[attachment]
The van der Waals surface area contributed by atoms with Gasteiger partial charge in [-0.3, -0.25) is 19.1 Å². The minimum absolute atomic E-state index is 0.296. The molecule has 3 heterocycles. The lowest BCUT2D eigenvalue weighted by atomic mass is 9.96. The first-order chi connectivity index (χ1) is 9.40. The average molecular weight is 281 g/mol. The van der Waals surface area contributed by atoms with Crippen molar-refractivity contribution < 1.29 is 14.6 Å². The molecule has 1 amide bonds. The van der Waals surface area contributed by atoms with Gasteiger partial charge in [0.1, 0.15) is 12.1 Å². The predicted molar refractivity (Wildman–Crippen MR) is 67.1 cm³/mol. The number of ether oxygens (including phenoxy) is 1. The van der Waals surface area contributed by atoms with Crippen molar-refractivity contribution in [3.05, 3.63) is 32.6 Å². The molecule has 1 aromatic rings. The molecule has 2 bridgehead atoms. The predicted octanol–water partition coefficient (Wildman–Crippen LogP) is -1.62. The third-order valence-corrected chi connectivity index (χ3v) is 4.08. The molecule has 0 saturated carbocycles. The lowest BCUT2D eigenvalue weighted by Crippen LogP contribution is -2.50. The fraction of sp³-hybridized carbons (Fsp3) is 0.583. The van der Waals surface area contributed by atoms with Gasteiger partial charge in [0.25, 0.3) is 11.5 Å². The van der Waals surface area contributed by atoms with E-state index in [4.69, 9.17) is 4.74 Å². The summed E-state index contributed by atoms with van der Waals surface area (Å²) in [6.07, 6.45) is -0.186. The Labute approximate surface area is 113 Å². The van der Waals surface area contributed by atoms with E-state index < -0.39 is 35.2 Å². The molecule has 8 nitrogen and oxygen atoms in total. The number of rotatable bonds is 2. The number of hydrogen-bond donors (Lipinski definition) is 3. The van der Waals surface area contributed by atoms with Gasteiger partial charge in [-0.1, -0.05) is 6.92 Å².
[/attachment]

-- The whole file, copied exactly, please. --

The van der Waals surface area contributed by atoms with Gasteiger partial charge in [-0.3, -0.25) is 19.1 Å². The minimum absolute atomic E-state index is 0.296. The molecule has 3 heterocycles. The lowest BCUT2D eigenvalue weighted by atomic mass is 9.96. The first-order chi connectivity index (χ1) is 9.40. The average molecular weight is 281 g/mol. The van der Waals surface area contributed by atoms with Crippen molar-refractivity contribution < 1.29 is 14.6 Å². The molecule has 1 amide bonds. The van der Waals surface area contributed by atoms with Gasteiger partial charge in [0.1, 0.15) is 12.1 Å². The predicted molar refractivity (Wildman–Crippen MR) is 67.1 cm³/mol. The number of ether oxygens (including phenoxy) is 1. The van der Waals surface area contributed by atoms with Crippen molar-refractivity contribution in [3.05, 3.63) is 32.6 Å². The molecule has 1 aromatic rings. The molecule has 2 bridgehead atoms. The predicted octanol–water partition coefficient (Wildman–Crippen LogP) is -1.62. The third-order valence-corrected chi connectivity index (χ3v) is 4.08. The molecule has 0 saturated carbocycles. The lowest BCUT2D eigenvalue weighted by Crippen LogP contribution is -2.50. The fraction of sp³-hybridized carbons (Fsp3) is 0.583. The van der Waals surface area contributed by atoms with Gasteiger partial charge in [0.25, 0.3) is 11.5 Å². The van der Waals surface area contributed by atoms with E-state index in [4.69, 9.17) is 4.74 Å². The summed E-state index contributed by atoms with van der Waals surface area (Å²) in [6.07, 6.45) is -0.186. The Labute approximate surface area is 113 Å². The van der Waals surface area contributed by atoms with E-state index < -0.39 is 35.2 Å². The molecule has 8 nitrogen and oxygen atoms in total. The number of rotatable bonds is 2. The number of hydrogen-bond donors (Lipinski definition) is 3. The van der Waals surface area contributed by atoms with Gasteiger partial charge in [-0.1, -0.05) is 6.92 Å².